Government Isn't Working? Maybe the System Is Outdated The Answer Could Be Changing the Constitution, Not Changing the People

November 15, 1992|By JAMES L. HECHT

There is widespread discontent with the U.S. government. President Bush received only 38 percent of the vote, and many of those who voted for the president also were dissatisfied but felt that the other candidates would make things worse. That raises a question which, surprisingly, was not discussed during the election: Do we need to do more than just find the right president?

Ironically, months before he entered the race, Ross Perot identified what we need to do -- and then ignored the idea as a candidate. While being interviewed on "Good Morning America," Perot said that Germany and Japan benefited by operating under constitutions that were written after World War II -- while ours was written 200 years ago.

Excessive reverence for the Constitution has caused us to blame our political leaders instead of the framework in which they operate. If a machine in a factory almost always produced an unsatisfactory product even though some of the best workers in the factory had been assigned to it, the factory management would recognize that a satisfactory resolution would not come from changing people but would require either altering the machinery or how it was used.

The same holds for governing the United States.

When our Constitution was first adopted, it was the finest in the world. Despite the passage of two centuries, much of it should be maintained. But modifications in the way we govern ourselves are badly needed. The world has greatly changed, and the issues with which government must deal have become far more complex.

Our present Constitution has three serious weaknesses: our leaders are not accountable, we do not focus expertise in the writing of legislation, and we tilt toward parochial interests over national interests.

The lack of accountability stems from the division of authority between the legislative and executive branches. The result is that our political leaders make promises they cannot deliver because it is the only way they can get elected, but when they do not deliver they can blame someone else. Accountability requires a parliamentary system where one party has full responsibility when it comes to power.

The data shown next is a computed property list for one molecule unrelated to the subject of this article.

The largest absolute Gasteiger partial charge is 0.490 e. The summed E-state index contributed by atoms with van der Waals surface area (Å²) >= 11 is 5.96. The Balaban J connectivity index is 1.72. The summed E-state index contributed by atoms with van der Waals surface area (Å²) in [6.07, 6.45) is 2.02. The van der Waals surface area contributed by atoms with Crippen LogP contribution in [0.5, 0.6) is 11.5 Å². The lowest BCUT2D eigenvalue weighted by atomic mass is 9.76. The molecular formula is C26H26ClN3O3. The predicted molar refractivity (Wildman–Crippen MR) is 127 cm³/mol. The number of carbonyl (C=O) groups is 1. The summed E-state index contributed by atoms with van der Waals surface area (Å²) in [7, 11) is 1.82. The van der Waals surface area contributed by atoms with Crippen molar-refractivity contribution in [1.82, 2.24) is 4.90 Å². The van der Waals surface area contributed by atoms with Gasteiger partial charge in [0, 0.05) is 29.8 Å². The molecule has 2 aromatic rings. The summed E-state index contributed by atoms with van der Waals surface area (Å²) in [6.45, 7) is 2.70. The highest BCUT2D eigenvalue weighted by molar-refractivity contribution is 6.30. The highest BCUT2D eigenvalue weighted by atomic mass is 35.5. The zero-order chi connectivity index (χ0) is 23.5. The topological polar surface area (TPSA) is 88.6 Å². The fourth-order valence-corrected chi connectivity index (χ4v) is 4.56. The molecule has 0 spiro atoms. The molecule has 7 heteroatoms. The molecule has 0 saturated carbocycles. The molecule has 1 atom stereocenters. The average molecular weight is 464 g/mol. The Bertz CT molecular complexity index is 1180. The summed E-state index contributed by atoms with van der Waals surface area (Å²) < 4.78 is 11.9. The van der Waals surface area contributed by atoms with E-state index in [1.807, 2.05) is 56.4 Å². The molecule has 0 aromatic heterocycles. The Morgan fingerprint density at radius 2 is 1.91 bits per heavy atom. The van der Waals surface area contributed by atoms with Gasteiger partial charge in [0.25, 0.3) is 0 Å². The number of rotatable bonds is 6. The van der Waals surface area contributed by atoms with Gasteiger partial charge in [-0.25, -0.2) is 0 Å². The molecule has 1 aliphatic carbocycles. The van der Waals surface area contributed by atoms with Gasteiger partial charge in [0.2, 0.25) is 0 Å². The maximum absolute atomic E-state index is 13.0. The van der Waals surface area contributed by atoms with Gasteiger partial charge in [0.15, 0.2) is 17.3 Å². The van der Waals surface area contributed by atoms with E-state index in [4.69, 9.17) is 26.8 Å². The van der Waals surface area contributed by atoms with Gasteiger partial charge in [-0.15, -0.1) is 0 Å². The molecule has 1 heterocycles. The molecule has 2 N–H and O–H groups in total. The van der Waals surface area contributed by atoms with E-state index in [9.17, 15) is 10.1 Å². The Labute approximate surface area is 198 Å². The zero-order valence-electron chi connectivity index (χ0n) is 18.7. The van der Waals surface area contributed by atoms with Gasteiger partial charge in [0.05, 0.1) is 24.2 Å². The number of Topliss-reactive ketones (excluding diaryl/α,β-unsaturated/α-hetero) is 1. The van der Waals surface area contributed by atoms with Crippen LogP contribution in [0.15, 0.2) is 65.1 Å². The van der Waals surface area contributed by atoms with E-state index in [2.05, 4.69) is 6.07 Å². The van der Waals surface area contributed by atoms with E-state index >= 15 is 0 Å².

Because of the complexity of the issues which government must address, good solutions require that a high level of expertise be included in the drafting of legislation. But legislators, mindful of the next election, need to impress the folks back home, and therefore strive to have their initiatives included in a wide variety of bills. The result is that legislators and their staffs are spread too thin to have the needed expertise.

To cite an example from an area with which I am familiar, the Russian aid legislation recently passed wisely includes funding for thousands of Russian managers to intern with small businesses in the United States, but provides for internships of six months -- much too long based on the experience of several small programs which have been privately funded. In government as in football, the results are better when the stars play as a team and specialize.

What is good for a state or a district may or may not be good for the country, but when local concerns conflict with national interests, members of Congress invariably side with local interests. If they have a power base, local interests may prevail even when detrimental to the rest of the nation. I still remember traveling on four-lane highway carrying virtually no traffic through a desert region -- wondering why there were numerous exit ramps which did not even lead to roads.

When the Germans adopted their constitution after World War II, they were aware of these weaknesses and other problems. Here are a few of the features of how they govern themselves:

* The chancellor, the head of the government, is elected by the Bundestag, the equivalent of our House of Representatives. Thus responsibility clearly rests with the ruling party.

* Only one-half the Bundestag is elected directly from the 331 districts into which the country is divided. The other 331 seats are awarded to each party proportional to the vote the party receives in the district elections. Party leaders do not run from districts; their election is insured by being high on the list of at-large representatives. Thus, while every district has a representative to look after its interests, the self-interests of those with the most political power is with legislation that benefits the nation as a whole, not a district.

* In order to prevent fragmentation of political responsibility resulting from countless splinter groups, at-large representation is awarded only to parties that receive at least 5 percent of the vote.

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